A statewide tornado drill originally scheduled for Tuesday now will be held on Wednesday instead.
The threat of severe weather on Tuesday means the test, part of Severe Weather Preparedness Week, will be delayed until 10 a.m. Wednesday, according to Rick Harper of the Vermilion County Emergency Management Agency.
On Wednesday, Illinois National Weather Service offices will send a tornado warning as a test to local media outlets through the Emergency Alert System as well as to those with weather alert radios.
People are encouraged to use this time to practice their tornado safety plans at home, schools, businesses and anywhere groups gather.
The National Weather Service said eight people were killed and 108 injured when an early morning twister devastated the towns of Harrisburg and Ridgway with 180 mph winds on February 29, 2012. During the spring and summer of 2012, dozens of other tornadoes and damaging straight-line winds injured 17 people and killed one person.
Illinois averages 46 tornadoes and hundreds of reports of large hail and wind damage each year, a release from the weather service said.
For more information on being adequately prepared for severe weather, visit the weather service's "Severe Weather Safety" web page at: http://bit.ly/severe305.
Meantime, the American Red Cross has announced the availability of a free mobile application that gives folks instant access to local and real time information before, during and after a tornado.
Available in English or Spanish, the app gives iPhone, iPad and Android smart phone and tablet users a high-pitched siren and tornado warning alert that signals people when a NOAA tornado warning has been issued in their area — even if the app is closed.
An all clear alert lets users know when a tornado warning has expired or has been canceled.
"Tornadoes often happen in the overnight hours when people are sleeping," said Amy Whittaker, Red Cross spokeswoman. "The audible alerts in this app can save lives — even if users can't monitor the weather because they are away from radio, TV, or in places where weather band radios may not work."
Other features of the app include:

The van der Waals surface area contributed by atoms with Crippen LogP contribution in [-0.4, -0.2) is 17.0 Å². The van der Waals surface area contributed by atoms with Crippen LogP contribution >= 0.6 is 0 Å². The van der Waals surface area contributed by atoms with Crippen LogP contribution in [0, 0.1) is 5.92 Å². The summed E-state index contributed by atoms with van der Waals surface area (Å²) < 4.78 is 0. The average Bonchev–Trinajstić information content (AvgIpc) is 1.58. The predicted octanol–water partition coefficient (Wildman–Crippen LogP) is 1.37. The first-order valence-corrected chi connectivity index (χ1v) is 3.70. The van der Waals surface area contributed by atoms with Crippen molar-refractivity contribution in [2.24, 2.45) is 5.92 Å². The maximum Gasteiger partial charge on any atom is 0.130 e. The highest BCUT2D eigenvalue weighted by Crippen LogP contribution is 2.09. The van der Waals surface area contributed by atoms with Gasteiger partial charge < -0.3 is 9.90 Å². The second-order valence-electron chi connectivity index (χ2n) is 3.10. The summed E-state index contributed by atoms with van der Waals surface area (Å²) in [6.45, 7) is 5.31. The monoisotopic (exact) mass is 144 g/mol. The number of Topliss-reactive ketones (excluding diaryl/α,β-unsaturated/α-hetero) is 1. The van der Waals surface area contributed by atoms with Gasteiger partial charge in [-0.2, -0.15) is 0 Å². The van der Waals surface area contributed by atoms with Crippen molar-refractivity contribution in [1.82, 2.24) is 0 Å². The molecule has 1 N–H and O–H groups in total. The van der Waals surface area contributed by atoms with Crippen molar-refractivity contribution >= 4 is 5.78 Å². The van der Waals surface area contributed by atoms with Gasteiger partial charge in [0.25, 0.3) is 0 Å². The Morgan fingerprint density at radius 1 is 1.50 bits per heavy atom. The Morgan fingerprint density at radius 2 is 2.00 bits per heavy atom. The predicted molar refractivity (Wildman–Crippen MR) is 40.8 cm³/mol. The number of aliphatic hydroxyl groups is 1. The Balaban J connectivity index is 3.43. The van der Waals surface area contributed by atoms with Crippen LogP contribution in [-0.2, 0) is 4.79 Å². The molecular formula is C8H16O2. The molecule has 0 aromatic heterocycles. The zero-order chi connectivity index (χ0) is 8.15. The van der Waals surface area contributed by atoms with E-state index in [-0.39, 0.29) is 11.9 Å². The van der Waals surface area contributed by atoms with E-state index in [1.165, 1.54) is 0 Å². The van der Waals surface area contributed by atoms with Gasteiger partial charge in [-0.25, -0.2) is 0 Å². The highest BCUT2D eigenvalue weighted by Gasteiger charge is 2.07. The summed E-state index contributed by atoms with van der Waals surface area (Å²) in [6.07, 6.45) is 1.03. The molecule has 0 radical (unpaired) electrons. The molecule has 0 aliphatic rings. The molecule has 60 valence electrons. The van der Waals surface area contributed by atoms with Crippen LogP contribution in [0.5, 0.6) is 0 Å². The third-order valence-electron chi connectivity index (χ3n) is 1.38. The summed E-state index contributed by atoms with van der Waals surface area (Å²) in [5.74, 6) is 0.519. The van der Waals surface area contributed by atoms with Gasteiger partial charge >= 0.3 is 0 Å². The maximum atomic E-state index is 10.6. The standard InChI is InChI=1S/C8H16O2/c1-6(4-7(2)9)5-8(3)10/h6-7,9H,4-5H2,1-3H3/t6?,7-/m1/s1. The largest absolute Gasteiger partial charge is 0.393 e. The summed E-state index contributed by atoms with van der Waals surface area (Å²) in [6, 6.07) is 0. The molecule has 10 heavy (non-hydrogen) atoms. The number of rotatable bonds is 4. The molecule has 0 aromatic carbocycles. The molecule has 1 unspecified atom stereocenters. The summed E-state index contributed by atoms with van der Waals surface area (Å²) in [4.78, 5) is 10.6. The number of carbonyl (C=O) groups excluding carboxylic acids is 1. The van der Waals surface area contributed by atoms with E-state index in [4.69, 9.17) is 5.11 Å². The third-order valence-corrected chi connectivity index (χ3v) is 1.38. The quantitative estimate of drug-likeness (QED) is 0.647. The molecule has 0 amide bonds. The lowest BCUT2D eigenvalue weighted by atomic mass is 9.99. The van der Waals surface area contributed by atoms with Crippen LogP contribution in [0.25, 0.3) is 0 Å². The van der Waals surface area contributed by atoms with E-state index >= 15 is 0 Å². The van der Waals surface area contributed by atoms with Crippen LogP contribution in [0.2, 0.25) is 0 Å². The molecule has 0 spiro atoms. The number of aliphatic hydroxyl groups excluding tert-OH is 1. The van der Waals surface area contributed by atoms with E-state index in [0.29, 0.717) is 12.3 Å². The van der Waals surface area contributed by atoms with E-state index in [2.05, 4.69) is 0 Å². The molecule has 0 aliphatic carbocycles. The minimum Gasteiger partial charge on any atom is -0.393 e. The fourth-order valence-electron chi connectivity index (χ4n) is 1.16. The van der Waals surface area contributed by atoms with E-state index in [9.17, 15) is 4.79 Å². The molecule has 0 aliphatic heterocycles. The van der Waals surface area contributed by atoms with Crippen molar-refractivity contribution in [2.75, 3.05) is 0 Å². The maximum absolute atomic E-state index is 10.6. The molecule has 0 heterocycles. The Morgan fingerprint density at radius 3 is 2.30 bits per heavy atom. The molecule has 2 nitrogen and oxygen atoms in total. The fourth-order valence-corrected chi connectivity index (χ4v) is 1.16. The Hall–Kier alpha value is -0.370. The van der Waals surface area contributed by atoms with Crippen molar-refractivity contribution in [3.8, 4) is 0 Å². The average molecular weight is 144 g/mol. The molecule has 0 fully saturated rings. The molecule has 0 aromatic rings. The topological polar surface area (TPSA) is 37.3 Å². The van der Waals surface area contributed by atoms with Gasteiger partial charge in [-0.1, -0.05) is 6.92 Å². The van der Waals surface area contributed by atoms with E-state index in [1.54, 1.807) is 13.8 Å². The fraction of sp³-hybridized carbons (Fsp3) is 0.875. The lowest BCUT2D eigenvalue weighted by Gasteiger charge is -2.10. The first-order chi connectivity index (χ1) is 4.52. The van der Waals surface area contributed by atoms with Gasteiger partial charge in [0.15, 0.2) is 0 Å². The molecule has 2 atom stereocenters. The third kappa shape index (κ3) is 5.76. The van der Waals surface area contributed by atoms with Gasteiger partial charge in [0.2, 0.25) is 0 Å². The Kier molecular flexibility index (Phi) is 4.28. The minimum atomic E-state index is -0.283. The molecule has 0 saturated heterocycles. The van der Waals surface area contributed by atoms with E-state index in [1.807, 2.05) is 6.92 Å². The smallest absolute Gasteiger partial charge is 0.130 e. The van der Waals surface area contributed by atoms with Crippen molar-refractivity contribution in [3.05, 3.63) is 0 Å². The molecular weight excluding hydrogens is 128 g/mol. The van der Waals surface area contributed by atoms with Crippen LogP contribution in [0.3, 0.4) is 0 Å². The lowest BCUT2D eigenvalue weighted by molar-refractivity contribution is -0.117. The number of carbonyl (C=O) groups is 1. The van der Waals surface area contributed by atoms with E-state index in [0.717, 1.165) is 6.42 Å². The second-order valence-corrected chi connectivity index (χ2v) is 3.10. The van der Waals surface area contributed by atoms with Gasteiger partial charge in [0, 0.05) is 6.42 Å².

— Location-based NOAA tornado, severe thunderstorm and flood watch and warning alerts.
— Enhanced weather maps and information provided by Weather Underground, a digital brand of The Weather Company.
— One-touch "I'm safe" messaging that allows users to broadcast reassurance to family and friends that they are out of harm's way.
— Simple steps and checklists people can use to create an emergency plan and share it with household members.
— Preloaded content that gives users instant access to critical action steps, even without mobile connectivity.
— Toolkit with flashlight, strobe light and audible alarm.
— Locations of open Red Cross shelters.
— Badges users can earn through interactive quizzes and share on social networks.
Launched during National Severe Weather Preparedness Week, the Tornado App is the latest in a series of mobile apps created by the Red Cross, the nation's leader in emergency preparedness. The apps have been used to help save lives during hurricanes, earthquakes and wildfires.
"The Red Cross has made great strides in putting vital information in the hands of people who need it during emergencies. In fact, our apps are now on more than 2 million mobile devices across the country," added Whittaker.
The Red Cross said that during Superstorm Sandy more than 400,000 people downloaded the Red Cross Hurricane app and nearly 6 million NOAA weather alerts were sent.
The Tornado App, along with the others, can be found in the Apple App Store and the Google Play Store for Android by searching for American Red Cross or by going to redcross.org/mobileapps. Apps can help prepare people for disasters, but they are not a substitute for training. Red Cross First Aid and CPR/AED training empowers people to know how to respond to emergencies in case advanced medical help is delayed. People can visit redcross.org/takeaclass for course information and to register.